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"The famous immortal, winged horse which sprang forth from the neck of Medousa when she was beheaded by the hero Perseus."
Pegasus is amongst the very few of so-called epic creatures which are NON-evil....
Indian Cartozonon Cartazoon:
Girru, the son of Anu and Šala, according to the first-millennium incantation series Maqlû, tablet II, lines 136-7, is the light and fire god in the Akkadian folklore and the Sumerian Gibil's counterpart.
Girra would accompany Mesopotamians in their daily lives and as a refiner of metals he is also the patron of metallurgists... Girra demonstrated the ability to mix copper and tin...
He was also praised in the context of construction due to his significance in the process of brick making...
Girra was equally feared for his potential as destructive fire. He was responsible for the burning of fields...The Old Babylonian tale of Girra and Elamatum describes the fire-god as an exalted champion of the gods. He fights on their behalf against the so-called ferocious evil witch of Elam...
Girra was syncretised with the younger god Nuska, another deity of fire and light. Girra and Nuska represented together the two aspects of the planet Mercury as morning and evening star, before Mercury was identified with Nabu alone ...Sometimes Girra is indistinguishable from Nuska....
on a separate note, it is argued that Girra is equated with Erra...
Also, unsurprisingly, Girra was also closely associated with Šamaš.. http://bit.ly/1vZraqX
Girra is said to be invoked to destroy evil... He is used to conveying sorcerers to the netherworld...
In passing: The Bonus of Bonuses:
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Ninhursag, the 'Queen of the Mountain', is the Sumerian earth and mother-goddess, and a goddess of fertility...
She is the consort of the supreme god Enki (and is as such identified with Damgalnunna).
Ninhursag is one of the oldest members of the Sumerian pantheon and has prestigious titles such as 'mother of gods' and 'mother of all children'. She is also called Nintu, "lady of bearth", and Ki, the earth.
She was the tutelary deity of the Sumerian rulers, who styled themselves "children of Ninhursag"...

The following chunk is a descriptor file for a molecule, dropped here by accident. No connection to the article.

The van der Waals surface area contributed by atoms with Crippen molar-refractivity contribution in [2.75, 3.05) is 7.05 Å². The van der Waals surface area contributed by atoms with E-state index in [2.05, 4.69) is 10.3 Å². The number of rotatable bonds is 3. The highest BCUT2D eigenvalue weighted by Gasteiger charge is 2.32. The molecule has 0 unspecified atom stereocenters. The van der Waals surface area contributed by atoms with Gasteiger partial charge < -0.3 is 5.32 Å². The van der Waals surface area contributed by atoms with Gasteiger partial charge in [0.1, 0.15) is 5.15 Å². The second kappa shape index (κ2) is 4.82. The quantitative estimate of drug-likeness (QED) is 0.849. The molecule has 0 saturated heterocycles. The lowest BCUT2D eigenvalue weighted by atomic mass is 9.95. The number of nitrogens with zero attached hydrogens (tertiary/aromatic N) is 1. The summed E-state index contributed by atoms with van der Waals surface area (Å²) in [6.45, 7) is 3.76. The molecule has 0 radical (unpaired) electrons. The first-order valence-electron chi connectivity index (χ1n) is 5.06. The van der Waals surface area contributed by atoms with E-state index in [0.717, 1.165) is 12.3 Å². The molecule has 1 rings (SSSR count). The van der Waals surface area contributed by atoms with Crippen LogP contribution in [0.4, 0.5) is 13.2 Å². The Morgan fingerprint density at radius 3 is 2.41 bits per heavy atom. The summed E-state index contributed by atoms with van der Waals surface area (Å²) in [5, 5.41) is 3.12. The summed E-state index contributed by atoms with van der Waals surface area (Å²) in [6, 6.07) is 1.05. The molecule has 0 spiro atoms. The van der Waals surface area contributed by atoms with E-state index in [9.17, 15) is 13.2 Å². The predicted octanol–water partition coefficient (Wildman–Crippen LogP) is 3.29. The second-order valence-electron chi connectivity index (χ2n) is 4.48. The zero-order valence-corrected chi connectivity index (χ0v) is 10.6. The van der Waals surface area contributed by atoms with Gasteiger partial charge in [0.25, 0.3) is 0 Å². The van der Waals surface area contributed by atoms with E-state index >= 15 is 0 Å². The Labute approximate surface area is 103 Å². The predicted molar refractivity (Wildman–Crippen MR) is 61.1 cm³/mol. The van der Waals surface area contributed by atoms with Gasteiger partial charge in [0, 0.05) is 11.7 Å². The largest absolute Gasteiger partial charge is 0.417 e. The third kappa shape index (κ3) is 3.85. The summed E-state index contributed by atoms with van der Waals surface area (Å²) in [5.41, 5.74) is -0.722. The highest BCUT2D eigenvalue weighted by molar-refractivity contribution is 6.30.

Being one of the oldest of the Mesopotamian gods, Ninhursag both subsumed the characteristics of similar beings was later herself subsumed by the fertility goddess Inanna/Ishtar...
Ninhursag is typically depicted wearing a horned head-dress and tiered skirt, often with bow cases at her shoulders, and not infrequently carries a mace or baton surmounted by an omega motif or a derivation, sometimes accompanied by a lion cub on a leash...
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Šala, consort of the storm god Adad in the Sumerian folklore, is probably of non-Mesopotamian origin. The name Šala (with a long vowel in the first syllable) has no clear Akkadian or other Semitic etymology. The name may derive from the Hurrian šāla, 'daughter'...
The Standard Babylonian astronomical text Mul-Apin equates the constellation "The Furrow" (Virgo) with "Šala, the ear of grain" (Mul-Apin, Tablet I line 52)...The brightest star in Virgo is still known today as Spica (L. "ear of grain").
Šala's genealogy is unclear. In god lists she is equated with Medimša (the traditional wife of Iškur) and four other Sumerian goddesses...
Šala carries a double-headed mace-scimitar embellished with lion heads and is believed to be a patron of power over crop fertility.
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Ullr is a very old god of the northern lands, in Norse folklore, so old that by the time the Iron Age Norse myths were written down, not much more was known about him except that he was a god of archery, hunting, and the winter.
Ullr's father was an otherwise unknown figure, thought to be a frost-giant, in order to help explain the predilections of his son.
His mother was Sif, so Thor was Ullr's stepfather.
His name (Ull means glory) occurs so frequently as part of Scandinavian place-names that he must have been a much more important deity at one time.
He was shown frequently with skates or skis on his feet, and because of this he has been hailed as the modern god of Skiing.
One story talks about him "crossing water on a magic bone", alluding to crossing the frozen ice on skates.
He was also called god of the Shield, and the shield was referred to as his "ship", which may be a reference to using a shield or shield-shaped board as a sled … or to the ice of winter enveloping the world like a shield...
A powerful god, he took control of Midgard and Asgard every year when Odin snowbirded for the winter.
Ullr sent out the Aurora Borealis to light the sky during the period of the longest nights.
The Elder or Poetic Edda; commonly known as Saemund's Edda. Edited and translated with introd. and notes by Olive Bray. (1908) When Odin returned, Ullr retreated. While he had an Alps-top or frozen northlands home, he was also said to have spent his summers with the death goddess Hel.
Some have attempted to equate Ullr with the sky god Tyr, who was the Germanic version of the highest god of the Proto-Indo-Europeans, from whom the Norse and other Germanic peoples are descended...
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The representation of CAPRICORNUS, The Sea-Goat or Goat-Fish, as a creature with the head and body of a goat and the tail of a fish, may well have originated from Assyro-Babylonian depictions of their god of wisdon Oannes, who was half-man, half-fish...
Images of the creature represented by Capricornus, often with the head and body of a goat and the tail of a fish (a sea-goat), have been found in 3000 B.C.E. year-old Babylonian tablets. Recognition of the constellation is probably even older...
In Greek folklore, the constellation is sometimes identified as Amalthea, the goat that suckled the infant Zeus after his mother, Rhea, saved him from being devoured by his father, Cronos...
The goat's broken horn was transformed into the cornucopia or horn of plenty.
Capricornus is also sometimes identified as Pan, the god with a goat's head, who saved himself from the monster Typhon by giving himself a fish's tail and diving into a river...